If Protestants had saints, Dietrich Bonhoeffer would be one of them. And Feb. 4 would have been his day. He was a German pastor and theologian, a prolific writer and an early opponent of Hitler. He ultimately paid for his resistance with his life, when he was executed in April 1945 by the Nazis just days before the Allied troops liberated his prison camp. He was 39 years old when he died.
My encounter with Dietrich Bonhoeffer occurred in the fall of 1989. I had the good fortune to be chosen by William Jewell College in Liberty, Mo., as one of several pastors and church leaders who would spend several days with Bonhoeffer’s biographer and best friend, Eberhard Bethge. Bethge’s wife, Renate, who was Bonhoeffer’s niece, was also present. The Bethges kept us spellbound as they recounted how Eberhard secretly stashed all of Bonhoeffer’s letters which were smuggled out of prison. He would later publish them (Letters and Papers from Prison), as well as write a definitive biography of Bonhoeffer and translate many of his works.
Ever since that memorable encounter, I have been a Bonhoeffer fan, reading all I can by him and about him. There is a running joke in the church I serve. Congregants watch for “Bonhoeffer sightings.” How long can the pastor go without quoting Bonhoeffer? When asked about his impact, I always reply, “He was way ahead of his time.” Following are some contemporary topics which find their roots in Bonhoeffer’s prescient writings.
Red letter Christians. The current move among many evangelicals to pry themselves away from the Pauline epistles long enough to pay attention to the Sermon on the Mount, Matthew 25:31ff and many other Gospel texts is not new. Bonhoeffer also lived in a day when theology was very “Paul-tilted.” As a young professor, he insisted we take Jesus seriously.
Spiritual, but not religious. Bonhoeffer wrote about “religionless Christianity.” Granted, scholars are still debating exactly what he meant by this, but suffice it to say that he foresaw a day when the old structures, categories and language of faith would have to give way to the new.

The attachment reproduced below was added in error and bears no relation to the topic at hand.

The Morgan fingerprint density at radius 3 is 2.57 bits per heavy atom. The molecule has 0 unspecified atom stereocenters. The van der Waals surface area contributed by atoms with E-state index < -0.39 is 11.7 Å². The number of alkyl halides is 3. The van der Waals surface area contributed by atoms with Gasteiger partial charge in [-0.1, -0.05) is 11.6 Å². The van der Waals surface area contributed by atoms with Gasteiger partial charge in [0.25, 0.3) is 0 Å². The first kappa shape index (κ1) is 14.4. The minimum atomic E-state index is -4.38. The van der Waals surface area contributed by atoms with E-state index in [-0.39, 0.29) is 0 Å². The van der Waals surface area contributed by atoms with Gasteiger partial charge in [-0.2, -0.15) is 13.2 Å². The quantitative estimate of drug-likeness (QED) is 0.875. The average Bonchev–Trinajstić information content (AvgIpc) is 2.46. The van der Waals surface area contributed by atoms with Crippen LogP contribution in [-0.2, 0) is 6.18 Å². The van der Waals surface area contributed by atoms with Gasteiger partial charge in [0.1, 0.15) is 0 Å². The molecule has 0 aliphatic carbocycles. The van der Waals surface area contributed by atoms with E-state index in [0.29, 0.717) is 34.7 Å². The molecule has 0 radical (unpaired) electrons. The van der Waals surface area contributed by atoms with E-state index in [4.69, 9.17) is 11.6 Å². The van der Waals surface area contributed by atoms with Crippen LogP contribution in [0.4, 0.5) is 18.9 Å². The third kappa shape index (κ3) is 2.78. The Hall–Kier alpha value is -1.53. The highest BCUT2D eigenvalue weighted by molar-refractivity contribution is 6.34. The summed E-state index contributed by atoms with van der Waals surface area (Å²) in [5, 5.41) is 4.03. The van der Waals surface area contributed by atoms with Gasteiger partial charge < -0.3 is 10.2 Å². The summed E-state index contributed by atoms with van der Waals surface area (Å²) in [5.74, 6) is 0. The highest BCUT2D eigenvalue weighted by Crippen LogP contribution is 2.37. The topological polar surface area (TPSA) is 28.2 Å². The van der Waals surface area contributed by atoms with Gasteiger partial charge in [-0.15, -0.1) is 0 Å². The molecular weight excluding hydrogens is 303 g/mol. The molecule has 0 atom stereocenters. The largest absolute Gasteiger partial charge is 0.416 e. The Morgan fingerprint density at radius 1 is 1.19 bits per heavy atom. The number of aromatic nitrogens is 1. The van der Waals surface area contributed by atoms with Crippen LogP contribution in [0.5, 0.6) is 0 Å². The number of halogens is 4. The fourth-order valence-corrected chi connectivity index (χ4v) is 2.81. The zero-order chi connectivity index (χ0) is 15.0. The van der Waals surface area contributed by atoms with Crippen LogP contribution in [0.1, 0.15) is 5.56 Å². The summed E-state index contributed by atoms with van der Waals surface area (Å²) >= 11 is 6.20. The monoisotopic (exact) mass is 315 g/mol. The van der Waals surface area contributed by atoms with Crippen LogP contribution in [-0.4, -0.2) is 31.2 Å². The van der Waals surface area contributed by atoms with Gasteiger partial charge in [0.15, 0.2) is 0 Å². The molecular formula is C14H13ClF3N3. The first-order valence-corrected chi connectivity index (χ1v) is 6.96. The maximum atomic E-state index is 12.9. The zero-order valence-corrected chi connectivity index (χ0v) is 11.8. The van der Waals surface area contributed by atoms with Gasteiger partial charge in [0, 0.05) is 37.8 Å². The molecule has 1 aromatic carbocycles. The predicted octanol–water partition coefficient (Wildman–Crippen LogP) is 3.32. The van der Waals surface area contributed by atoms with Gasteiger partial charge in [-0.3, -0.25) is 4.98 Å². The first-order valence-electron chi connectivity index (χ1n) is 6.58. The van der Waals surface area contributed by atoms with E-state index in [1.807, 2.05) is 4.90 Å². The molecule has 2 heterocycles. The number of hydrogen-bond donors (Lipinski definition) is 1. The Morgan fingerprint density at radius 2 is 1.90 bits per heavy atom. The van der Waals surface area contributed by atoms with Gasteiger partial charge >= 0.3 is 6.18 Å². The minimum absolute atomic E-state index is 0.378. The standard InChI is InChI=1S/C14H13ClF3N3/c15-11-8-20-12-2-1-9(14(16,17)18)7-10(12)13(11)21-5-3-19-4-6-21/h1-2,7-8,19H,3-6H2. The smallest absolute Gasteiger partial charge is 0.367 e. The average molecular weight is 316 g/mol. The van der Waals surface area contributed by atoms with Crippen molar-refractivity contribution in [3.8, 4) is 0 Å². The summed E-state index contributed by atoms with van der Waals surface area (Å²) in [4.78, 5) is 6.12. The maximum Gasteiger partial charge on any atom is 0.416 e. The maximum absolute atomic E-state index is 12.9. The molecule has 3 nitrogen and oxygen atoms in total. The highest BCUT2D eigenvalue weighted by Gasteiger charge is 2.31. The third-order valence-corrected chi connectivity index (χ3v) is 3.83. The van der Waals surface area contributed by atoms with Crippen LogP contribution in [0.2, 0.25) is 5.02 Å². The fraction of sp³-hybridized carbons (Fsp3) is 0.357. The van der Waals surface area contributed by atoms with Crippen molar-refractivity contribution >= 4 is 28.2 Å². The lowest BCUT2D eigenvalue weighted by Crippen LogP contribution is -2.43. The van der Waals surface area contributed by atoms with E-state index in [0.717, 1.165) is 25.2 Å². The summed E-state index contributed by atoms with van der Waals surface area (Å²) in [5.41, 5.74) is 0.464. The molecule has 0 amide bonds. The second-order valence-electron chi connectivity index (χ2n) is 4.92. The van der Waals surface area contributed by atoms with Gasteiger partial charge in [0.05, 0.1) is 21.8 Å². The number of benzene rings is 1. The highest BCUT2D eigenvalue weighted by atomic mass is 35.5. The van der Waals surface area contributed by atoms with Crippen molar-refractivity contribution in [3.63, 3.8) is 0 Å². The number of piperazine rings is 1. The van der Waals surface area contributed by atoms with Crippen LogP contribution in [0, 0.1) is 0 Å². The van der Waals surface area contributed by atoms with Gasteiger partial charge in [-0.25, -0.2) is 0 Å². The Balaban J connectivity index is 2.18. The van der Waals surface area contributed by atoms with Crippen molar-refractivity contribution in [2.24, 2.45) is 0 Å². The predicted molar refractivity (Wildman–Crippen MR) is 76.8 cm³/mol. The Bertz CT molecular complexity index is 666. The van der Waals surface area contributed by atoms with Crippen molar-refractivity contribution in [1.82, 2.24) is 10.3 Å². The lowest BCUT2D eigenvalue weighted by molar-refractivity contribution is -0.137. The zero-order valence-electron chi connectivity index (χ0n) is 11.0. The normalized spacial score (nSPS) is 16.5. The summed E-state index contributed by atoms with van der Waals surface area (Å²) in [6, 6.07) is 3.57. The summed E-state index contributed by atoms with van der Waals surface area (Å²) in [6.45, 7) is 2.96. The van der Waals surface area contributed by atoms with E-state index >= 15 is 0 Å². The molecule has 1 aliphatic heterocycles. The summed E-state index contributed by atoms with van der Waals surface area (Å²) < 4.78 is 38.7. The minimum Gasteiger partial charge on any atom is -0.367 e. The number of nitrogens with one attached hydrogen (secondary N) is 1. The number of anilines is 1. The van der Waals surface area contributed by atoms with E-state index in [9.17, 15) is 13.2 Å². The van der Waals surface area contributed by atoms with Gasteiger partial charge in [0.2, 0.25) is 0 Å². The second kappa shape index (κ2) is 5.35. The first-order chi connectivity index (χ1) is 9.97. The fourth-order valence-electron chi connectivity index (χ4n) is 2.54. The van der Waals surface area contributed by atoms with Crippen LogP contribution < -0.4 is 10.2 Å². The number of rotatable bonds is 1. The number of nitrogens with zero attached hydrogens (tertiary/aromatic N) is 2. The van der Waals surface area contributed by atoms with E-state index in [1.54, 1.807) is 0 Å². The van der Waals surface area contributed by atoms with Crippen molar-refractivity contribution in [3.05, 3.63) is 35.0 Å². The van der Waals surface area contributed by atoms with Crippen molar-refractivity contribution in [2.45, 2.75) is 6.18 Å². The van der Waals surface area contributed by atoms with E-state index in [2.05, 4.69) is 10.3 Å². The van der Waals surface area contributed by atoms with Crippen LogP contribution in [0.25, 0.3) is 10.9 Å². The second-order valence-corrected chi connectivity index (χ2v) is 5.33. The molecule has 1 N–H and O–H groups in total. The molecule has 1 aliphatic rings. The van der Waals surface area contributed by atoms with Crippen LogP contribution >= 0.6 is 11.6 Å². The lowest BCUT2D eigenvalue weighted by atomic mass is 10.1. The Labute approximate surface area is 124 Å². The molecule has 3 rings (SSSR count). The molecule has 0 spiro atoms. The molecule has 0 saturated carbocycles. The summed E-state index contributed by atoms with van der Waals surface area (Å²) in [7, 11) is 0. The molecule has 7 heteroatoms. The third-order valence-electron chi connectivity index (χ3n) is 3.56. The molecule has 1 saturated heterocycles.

Field education. You may prefer the terms practicum learning or experiential learning. The classical 19th- and early 20th-century theological education was very formal and extremely rigorous academically. But Bonhoeffer saw the need for on-the-ground, in-the-trenches, holistic pastoral experience which would take into account the spiritual and practical as well as the mental aspects of Christian ministry. As Hitler’s power tightened its grip on the official German Church, Bonhoeffer led a seminary-in-exile on the Baltic Coast. Course work balanced traditional lectures with group discussions of ethical and pastoral concerns that impacted local congregations.
Spiritual formation, or the New Monasticism. In the “seminary by the sea” experience mentioned above, Bonhoeffer introduced young German pastors to the spiritual disciplines of meditation, silence, Scripture memory, confession of sin and much more. His books, Psalms: The Prayer Book of the Bible and Life Together, are still read today and offer guidance regarding these practices.
The missional church and social justice. Bonhoeffer despaired of a Christianity which focused only on saving one’s own soul. He insisted that a church which would not speak up on behalf of the abused and neglected of society had no right to call itself Christ’s body. He declared that the church is truly the church only when it exists for others. Jesus’ incarnation and resurrection were physical, not merely spiritual. This world matters!
Discipleship, not just evangelism. Bonhoeffer thundered against cheap grace which offered people a sort of magical, baptismal protection so they could live the Christian life as effortlessly as possible. He announced “only the one who obeys believes and only the one who believes obeys.” Many consider Bonhoeffer’s The Cost of Discipleship to be his magnum opus.
A free Church in a free State. By 1933, Hitler had already seduced many church officials with promises of power. Swastikas were draped on the altar of churches. What a cautionary tale for any church today that would forfeit its prophetic heritage and be co-opted by secular powers.
Tension and paradox. Many 20- and 30-something believers today are very comfortable with the messiness of faith, which makes Bonhoeffer even more appealing than ever. He was convinced that the church should be in the world, but not of it. He reminded us that through the cross, God becomes weak. He was an avowed pacifist, yet believed that Hitler should be stopped at all costs. He defied categories, which is the sign of an original thinker!
Happy birthday, Dietrich Bonhoeffer. Thank you for your honesty and courage. Though you are dead, you still speak.
Doyle Sager (email@example.com) is senior pastor of First Baptist Church in Jefferson City, Mo.